31.01.2020 | Estimated 3 minutes reading time | Print this article

Country portrait: Save interests in Latvia

Raisin.ie lists a new partner bank for Ireland and welcomes BlueOrange Bank from the emerging industrial country Latvia. BlueOrange offers attractive interest rates and gives reason enough to take a closer look at the Latvian market and the country from the Baltic States.

With AER on one-year time deposits, BlueOrange Bank currently offers one of the most attractive interest rate in Europe. The cooperation with Raisin started in October of 2017, before which BlueOrange bank had offered its services predominantly to wealthy customers and companies in Latvia.

Short introduction to BlueOrange Bank

The former Baltikums Bank AS, based in the Latvian capital Riga, was founded in 2001 and for the last 19 years has established a reputation as a reliable partner and financially stable organisation. At the end of 2017, the bank changed its name to BlueOrange and is now Latvia’s ninth largest bank. Today, BlueOrange represents the latest technology, innovation and worldwide availability of its services to meet the diverse needs and expectations of its clients.

According to the 2018 annual report, BlueOrange has a liquidity ratio of 101.1% and closed the year with a profit of 7.4 million euros. In addition to the deposit business, this also includes lending to private individuals and business customers as well as all other common banking products.

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Overview of the Latvian Economy

Latvia is an independent parliamentary democracy and has been a member of the European Union (EU) since 2004. In 2014, Latvia joined the euro zone in compliance with the Maastricht criteria (also: EU convergence criteria) and successfully introduced the euro as its national currency. Latvia’s economy has been on a clear growth trajectory for years and has remained extremely stable, it was even elevated to sixth place in the EU. Economists suspect that strong private consumption and high gross fixed capital formation will push the country even further ahead this year than its neighbours Estonia and Lithuania. At 40.2% of gross domestic product (GDP), national debt is the seventh smallest in Europe (2018).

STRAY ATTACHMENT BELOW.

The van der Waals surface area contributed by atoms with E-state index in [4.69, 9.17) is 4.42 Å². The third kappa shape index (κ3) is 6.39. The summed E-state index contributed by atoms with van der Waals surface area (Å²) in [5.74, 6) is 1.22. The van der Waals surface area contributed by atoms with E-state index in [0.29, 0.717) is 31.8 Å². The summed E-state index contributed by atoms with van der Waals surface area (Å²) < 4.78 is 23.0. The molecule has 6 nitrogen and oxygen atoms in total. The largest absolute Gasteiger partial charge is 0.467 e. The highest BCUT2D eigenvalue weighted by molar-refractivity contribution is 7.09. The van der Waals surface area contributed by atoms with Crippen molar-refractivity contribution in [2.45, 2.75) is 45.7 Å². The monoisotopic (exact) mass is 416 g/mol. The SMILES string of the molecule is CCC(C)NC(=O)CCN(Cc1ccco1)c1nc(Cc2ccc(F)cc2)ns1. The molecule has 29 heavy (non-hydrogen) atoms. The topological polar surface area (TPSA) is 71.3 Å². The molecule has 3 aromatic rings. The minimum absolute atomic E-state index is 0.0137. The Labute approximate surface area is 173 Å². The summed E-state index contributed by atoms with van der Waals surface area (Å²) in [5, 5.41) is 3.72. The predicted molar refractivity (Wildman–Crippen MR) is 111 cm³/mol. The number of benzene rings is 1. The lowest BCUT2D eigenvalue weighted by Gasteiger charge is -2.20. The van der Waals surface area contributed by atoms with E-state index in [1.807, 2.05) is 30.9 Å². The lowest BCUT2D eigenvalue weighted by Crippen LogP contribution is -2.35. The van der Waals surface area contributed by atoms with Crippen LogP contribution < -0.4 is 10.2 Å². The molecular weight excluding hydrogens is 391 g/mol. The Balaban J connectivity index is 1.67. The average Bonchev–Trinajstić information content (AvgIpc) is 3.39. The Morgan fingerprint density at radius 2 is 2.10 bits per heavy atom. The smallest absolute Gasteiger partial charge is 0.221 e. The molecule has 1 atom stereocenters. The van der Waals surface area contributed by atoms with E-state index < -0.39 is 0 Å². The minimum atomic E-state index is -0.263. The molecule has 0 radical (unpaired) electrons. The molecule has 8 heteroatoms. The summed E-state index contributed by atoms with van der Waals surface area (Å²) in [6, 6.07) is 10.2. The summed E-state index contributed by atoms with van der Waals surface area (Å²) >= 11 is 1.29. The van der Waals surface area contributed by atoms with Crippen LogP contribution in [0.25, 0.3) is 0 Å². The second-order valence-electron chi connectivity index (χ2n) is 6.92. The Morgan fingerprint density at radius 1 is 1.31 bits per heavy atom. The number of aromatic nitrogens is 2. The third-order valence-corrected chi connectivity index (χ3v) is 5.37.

Latvia ranks 78th among the world’s exporting countries. In 2018, wood and wood products accounted for the largest share of export goods. This is hardly surprising, as half of the country’s surface area is covered by forests. Another important economic sector is agriculture. In 2018, it contributed around 3.3% to the gross domestic product.

The chemical industry and logistics are also critical sectors in the Baltic country, which currently has around 2 million inhabitants. Latvia’s geographical location connects Europe with the East. Thanks to the good infrastructure, goods can be shipped to 25 million people in the Baltic Sea region within 48 hours. The railway line between Riga and China delivers goods one month faster than the fastest sea route.

Government actively combats money laundering

The Latvian government is regulating the banking sector with new law, thereby actively combating money laundering. Since the beginning of 2018, banks in Latvia have no longer been allowed to hold accounts for foreign mailbox companies without proven business activities and representative offices. In addition, the Association of Commercial Banks of Latvia (LKA) strives to limit offshore business to 5% of total banking business.

Around 40% of deposits with Latvian banks come from abroad. The savings deposits of bank customers are guaranteed by the Latvian Deposit Protection Fund up to the equivalent of 100,000 euros per customer.